The Maine Turnpike Authority has started a process to relieve congestion between Scarborough and Falmouth that could include widening that section of the highway to six lanes.

The action follows a record year for turnpike traffic, which reached an all-time high of 83.6 million vehicles in 2016, a 10 percent increase over two years. Since 2014, traffic in the Portland area has grown 3 to 5 percent annually, increasing “to the point where safety and mobility is becoming compromised,” the authority said.

In some areas, traffic congestion is already causing problems, and officials expect it will get worse in the next decade, Turnpike Executive Director Peter Mills said on Wednesday.

“We have seen really substantial, rapid growth,” he said.

A newly created public advisory committee charged with assisting the authority in assessing the corridor’s needs will hold its first meeting on June 28. It is open to the public.

“The purpose of the first meeting is to bring people up to speed as to where we see the issues and where we see them getting worse in the next year and the year after,” Mills said.

As the process moves ahead, the authority expects to discuss how it intends to fix the issues. That likely will include widening a congestion-prone section between Scarborough and Westbrook, but also will encompass other solutions, like improvements to highway ramps. A final plan will depend on multiple factors, including a proposal to build a spur highway from the Turnpike to Gorham.


“There are some things we can do to address specific congestion points without having to do the widening,” he said.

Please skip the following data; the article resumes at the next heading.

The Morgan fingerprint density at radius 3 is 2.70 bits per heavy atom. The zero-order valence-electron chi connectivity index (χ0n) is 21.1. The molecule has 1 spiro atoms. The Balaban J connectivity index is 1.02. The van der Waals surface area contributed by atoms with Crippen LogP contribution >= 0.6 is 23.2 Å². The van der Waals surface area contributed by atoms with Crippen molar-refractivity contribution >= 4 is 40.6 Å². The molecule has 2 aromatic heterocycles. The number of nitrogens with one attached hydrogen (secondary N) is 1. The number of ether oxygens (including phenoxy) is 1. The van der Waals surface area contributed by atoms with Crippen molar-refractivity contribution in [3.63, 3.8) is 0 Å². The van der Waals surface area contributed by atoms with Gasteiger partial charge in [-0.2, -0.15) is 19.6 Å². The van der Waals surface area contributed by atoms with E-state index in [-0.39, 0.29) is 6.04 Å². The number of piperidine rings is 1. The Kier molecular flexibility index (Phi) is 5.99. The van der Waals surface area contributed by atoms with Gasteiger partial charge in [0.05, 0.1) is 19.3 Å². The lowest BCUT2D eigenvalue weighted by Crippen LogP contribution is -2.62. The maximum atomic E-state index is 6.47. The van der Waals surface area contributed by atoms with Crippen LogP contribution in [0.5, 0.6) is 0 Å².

A 2016 analysis by HNTB, a Kansas City, Missouri-based engineering company with an office in Westbrook, found that the section of the Turnpike between Exit 44 in Scarborough and Exit 48 in Westbrook will reach capacity within 10 years.

The entire highway from Biddeford to Falmouth will reach capacity within 20 years, the report said. The Portland-area widening “may need to begin in the near future to avoid capacity constraints,” it said.

The turnpike is six lanes between the New Hampshire border and the intersection with Interstate 295 south of Portland, where it becomes four lanes. Last year, Mills suggested the agency would advance its plan to widen the highway because of increasing traffic volumes. A previous plan to expand the Turnpike around Portland was shelved after traffic dropped following the 2008 housing and financial crisis.



The HNTB analysis estimated that improvements to northbound lanes of the turnpike from the Portland International Jetport to Westbrook could cost $14.6 million and be completed by 2023.

A bigger project to improve southbound sections from Saco to Westbrook, and northbound improvements between Westbrook and Falmouth, as well as improvements to the Saco off-ramp could take until 2032 and cost $102 million, according to the study.

The assessment of the Scarborough to Falmouth corridor comes on the heels of a proposal by Gov. Paul LePage to merge the turnpike authority with the Department of Transportation and move toward a single toll in York. The governor’s plan was rejected by a legislative committee last month.

Last year, Mills said that increasing toll revenue meant the turnpike would be able to fund work in the Portland area without additional borrowing or raising tolls.

The advisory committee is scheduled to meet June 28 from 4-7 p.m. at turnpike headquarters at 2360 Congress St. in Portland.

The committee will take comments and questions from the public.

Peter McGuire can be contacted at 791-6325 or at:

[email protected]

Twitter: PeteL_McGuire

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